The Issue of Sales with Justin Roff-Marsh
“If your business isn’t growing without sales, it may not be a sales problem, it may be a design problem with your product or a problem with your delivery.”
Are you struggling to make sales? In today’s episode, we’re chatting with Justin Roff-Marsh, sales contrarian, CEO and founder of Ballistix, an LA-based international management consultancy specialising in Sales Process Engineering.
Justin will be in the UK, speaking with us,
on 27th January (postponed by the lockdown his workshop will now take place on 26th March!) and to whet your appetite and to get you excited he’s coming over, he’s back on the podcast. In this episode, he’s talking about lifetime value and customer acquisition cost, LTV to CAC; about how you re-engineer that into the number of salespeople you need, and how you then measure the success of that sales team so that you can make sure that it works, and then scale the hell out of it.
Justin also shares his thoughts on managers versus supervisors and the importance of supervisors, and the mindset that CEOs and businesses might have around incrementalism versus aggressive business growth. Finally, Justin expands on his view that companies shouldn’t use revenue as a performance indicator.
This is a fascinating conversation, there’s so much great content, we hope you enjoy it as much as we did.
To find out more, download and listen to this latest episode of #themeltingpot, or come and see Justin, in person, on the 26th March.
On today’s podcast:
- How to estimate lifetime value
- Measuring the success of a sales team
- Managers versus supervisors
- Incrementalism versus aggressive growth
- Revenue isn’t a performance indicator
- What to look for in a salesperson
Do you have a sales problem?
“Often clients who have a sales problem, the problem is not their sales, it’s that their product sucks. Or the service sucks, or they’re undifferentiated, or they’ve got no target market, or they’ve got no core customer or all of the above.”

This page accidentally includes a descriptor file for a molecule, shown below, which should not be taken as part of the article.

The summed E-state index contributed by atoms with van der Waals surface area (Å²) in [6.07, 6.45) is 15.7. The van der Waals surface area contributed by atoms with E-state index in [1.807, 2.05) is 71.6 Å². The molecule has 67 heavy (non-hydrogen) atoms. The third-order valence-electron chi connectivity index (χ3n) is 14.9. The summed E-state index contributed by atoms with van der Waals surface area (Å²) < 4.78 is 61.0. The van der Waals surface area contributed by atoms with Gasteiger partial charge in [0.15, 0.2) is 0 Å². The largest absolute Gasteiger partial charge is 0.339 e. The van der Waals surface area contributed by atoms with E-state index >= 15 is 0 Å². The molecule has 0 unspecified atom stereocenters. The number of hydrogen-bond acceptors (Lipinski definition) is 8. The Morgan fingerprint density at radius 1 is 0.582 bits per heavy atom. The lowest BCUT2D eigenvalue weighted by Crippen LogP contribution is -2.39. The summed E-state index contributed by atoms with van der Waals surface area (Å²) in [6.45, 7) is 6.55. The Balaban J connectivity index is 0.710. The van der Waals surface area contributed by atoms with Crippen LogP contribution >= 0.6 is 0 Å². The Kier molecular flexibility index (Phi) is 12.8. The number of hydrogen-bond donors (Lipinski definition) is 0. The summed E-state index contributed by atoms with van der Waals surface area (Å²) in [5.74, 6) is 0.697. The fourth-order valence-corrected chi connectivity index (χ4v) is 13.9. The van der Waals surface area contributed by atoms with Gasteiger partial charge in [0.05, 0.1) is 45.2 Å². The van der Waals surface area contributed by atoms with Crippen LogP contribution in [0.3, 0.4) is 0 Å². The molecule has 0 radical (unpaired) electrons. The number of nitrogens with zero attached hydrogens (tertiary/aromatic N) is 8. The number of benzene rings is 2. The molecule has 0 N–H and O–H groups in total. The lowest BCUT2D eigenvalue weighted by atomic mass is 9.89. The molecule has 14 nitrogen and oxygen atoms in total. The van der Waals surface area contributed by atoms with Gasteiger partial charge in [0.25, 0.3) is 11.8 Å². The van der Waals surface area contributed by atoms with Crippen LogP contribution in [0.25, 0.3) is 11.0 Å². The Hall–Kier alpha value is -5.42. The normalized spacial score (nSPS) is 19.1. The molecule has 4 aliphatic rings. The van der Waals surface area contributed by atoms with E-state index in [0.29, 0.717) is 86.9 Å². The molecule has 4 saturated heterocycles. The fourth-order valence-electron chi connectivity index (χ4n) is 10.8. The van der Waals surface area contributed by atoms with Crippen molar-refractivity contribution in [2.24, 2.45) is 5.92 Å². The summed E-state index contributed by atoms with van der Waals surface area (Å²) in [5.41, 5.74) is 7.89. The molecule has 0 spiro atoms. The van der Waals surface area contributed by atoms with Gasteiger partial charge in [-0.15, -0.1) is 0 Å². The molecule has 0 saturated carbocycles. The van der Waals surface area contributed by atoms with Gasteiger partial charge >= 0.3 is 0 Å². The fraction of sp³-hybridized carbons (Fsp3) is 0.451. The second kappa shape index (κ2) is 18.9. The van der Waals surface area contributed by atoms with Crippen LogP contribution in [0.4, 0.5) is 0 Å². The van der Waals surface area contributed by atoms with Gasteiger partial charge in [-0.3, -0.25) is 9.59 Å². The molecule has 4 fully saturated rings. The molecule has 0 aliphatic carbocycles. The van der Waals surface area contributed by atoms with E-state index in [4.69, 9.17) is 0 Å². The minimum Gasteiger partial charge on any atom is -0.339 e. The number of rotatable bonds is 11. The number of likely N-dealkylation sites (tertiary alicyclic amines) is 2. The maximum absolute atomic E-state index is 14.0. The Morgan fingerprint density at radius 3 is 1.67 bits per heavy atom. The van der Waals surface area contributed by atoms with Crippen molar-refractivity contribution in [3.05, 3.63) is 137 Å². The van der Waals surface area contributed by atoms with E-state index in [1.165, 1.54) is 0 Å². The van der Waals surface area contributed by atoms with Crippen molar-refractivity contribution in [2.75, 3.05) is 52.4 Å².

This is Justin Roff-Marsh, founder and CEO of Ballistix and author of the book The Machine. While The Machine is ostensibly about sales, there’s nothing in there about how to sell. It’s more a book about how to structure your business to make sales possible; how to grow a business rapidly, but written from the perspective of sales. It then recommends a complete radical redesign of the sales function.
The deception of salespeople
Because here’s the thing, the sales function is one of the least understood roles. According to Justin, many a CEO has been duped by salespeople, particularly in the difference between prospecting and selling.
Salespeople says Justin, are the same all over the world. They prospect two ways:
- The first thing they do is they flick through a list of names looking for someone to approach.
- The second is qualification. And qualification involves initial outreach to a prospective customer, where they interview the potential customer to see if this potential customer is in fact worthy of their valuable time.
And everyone, even senior executives, thinks this approach to sales is normal. But it’s wrong, says Justin, it’s unhealthy.
“You just have to peel the lid off it and have a quick look inside, and it will become immediately apparent to any thinking human being that this is not value-adding, this is value-destroying behaviour.”
What salespeople actually are, in that case, are glorified customer service reps. When you’re calling up people who have a budget and need your services or product, you’re not selling.